Committed to PEOPLE'S RIGHT TO KNOW
Vol. 5 Num 514 Mon. November 07, 2005  
   
International


Glitches delay Kashmir border crossing


It is unlikely any civilians will be allowed to cross the Kashmir frontier between India and Pakistan on schedule because of procedural glitches, the Foreign Ministry said yesterday, one day ahead of the much-anticipated opening.

Neither country had sent the other lists of people approved to cross, Foreign Ministry spokeswoman Tasnim Aslam told The Associated Press.

"It doesn't look likely. We have not yet received any list from India and our list has not gone to India," she said, adding that she hoped the paperwork would be exchanged on Monday. Each country would then have as long as 10 days to process the names, though they could do it faster.

Aslam said relief goods to help quake victims on either side of divided Kashmir were expected to be allowed through.

The announcement was the latest disappointment since India and Pakistan agreed late last month to open the heavily militarised Kashmir frontier to speed relief supplies to victims of the Oct. 8 earthquake. Originally, five crossing points were to be opened today. But India on Saturday said that just one would be ready on time.

Meanwhile, forecasts of snow on the Pakistani side of the disputed Himalayan territory added to the ordeal for hundreds of thousands of survivors still without shelter nearly a month after the quake, as UN and other aid agencies struggle with limited budgets to deliver help before winter.

A strong aftershock jolted quake-hit Kashmir areas, but there were no immediate reports of injuries or damage from Sunday's magnitude-6.0 aftershock in Pakistan's portion of Kashmir, seismologists in the northwestern city of Peshawar said. It was one of the strongest since the 7.6-magnitude quake last month that killed about 80,000 and left 3 million homeless.

The 1,190 aftershocks since that quake have sparked landslides that added to the debris blocking roads needed to distribute much-needed aid to remote mountain settlements. Sunday's jolt unleashed several landslides near the northwestern city of Balakot, some of which temporarily blocked traffic Pakistani army Lt. Col. Saeed Iqbal said.

After the quake devastated Pakistan's side of the divided territory of Kashmir, India and Pakistan reached a breakthrough agreement to open five border crossings .

But India said Saturday that only one crossing would be ready a setback for the disaster diplomacy that has brought the nuclear-armed rivals closer in a time of need. It was also a blow for survivors eager to cross over to check on relatives, exchange provisions and seek help at relief camps being set up along the heavily militarised frontier.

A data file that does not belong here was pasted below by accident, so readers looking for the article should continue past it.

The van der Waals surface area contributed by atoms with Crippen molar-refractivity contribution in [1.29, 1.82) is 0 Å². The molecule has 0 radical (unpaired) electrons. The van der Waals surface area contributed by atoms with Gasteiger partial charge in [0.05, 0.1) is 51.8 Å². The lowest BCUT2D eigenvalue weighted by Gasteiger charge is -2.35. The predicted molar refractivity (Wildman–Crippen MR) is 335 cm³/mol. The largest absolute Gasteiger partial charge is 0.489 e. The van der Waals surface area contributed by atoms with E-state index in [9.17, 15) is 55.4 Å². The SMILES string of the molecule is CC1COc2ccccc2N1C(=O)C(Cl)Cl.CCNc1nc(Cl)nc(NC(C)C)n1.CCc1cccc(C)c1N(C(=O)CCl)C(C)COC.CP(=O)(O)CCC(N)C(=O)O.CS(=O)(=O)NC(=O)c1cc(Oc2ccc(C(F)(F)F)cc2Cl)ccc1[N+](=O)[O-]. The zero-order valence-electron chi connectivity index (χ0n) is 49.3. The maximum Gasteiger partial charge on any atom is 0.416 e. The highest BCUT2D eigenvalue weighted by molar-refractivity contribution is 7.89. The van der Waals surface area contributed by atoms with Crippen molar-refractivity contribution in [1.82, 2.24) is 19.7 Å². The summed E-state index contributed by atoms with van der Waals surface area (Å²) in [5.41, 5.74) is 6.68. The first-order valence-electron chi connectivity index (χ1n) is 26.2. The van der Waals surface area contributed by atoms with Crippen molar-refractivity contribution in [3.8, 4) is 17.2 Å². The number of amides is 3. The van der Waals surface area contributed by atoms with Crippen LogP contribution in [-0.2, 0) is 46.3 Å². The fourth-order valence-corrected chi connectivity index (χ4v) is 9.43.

Indian army spokesman Lt. Col. V. K. Batra said that two crossings were not ready because of the threat of land mines and landslides on the Indian side, but he also blamed Pakistan for delays in clearing another two routes, saying its work on bridges at the crossings was incomplete.

Pakistani officials, however, said their side was ready to open the crossings.

"All preparations on the Pakistan side are complete at the designated places," Pakistan's army said in a statement.

The Indian Foreign Ministry said two of the crossings may be opened by the middle of next week.

In Muzaffarabad, capital of the Pakistan-controlled part of Kashmir, Deputy Police Chief Ata Ullah said diplomats from both countries had been slated to meet Saturday to exchange a list of names of people intending to cross over but the meeting was cancelled. He did not explain why.

Ullah said the cancellation raised doubt about whether any crossings would take place at all on Monday, even at the border post India said was ready.

Kashmir was split between India and Pakistan after the bloody partition of the subcontinent following independence from Britain in 1947. Both countries claim all of Kashmir in a dispute that has sparked two wars and kept families separated for more than half a century.

The two sides began a peace process last year, and last month's frontier agreement helped the warming of ties, raising hope among many survivors that they would be able to check whether lost relatives had survived the magnitude 7.6 quake.

"Hundreds of us are planning to go," said Mirza Irslan, a resident in the Pakistani Kashmir village of Chinari. "We have no telephone lines, no way of knowing they are safe. This is our only chance."

Chinari residents had planned to embark over the weekend on a 30-mile walk through the Himalayas to one of the border crossings, but those plans were thrown into doubt by India's announcement.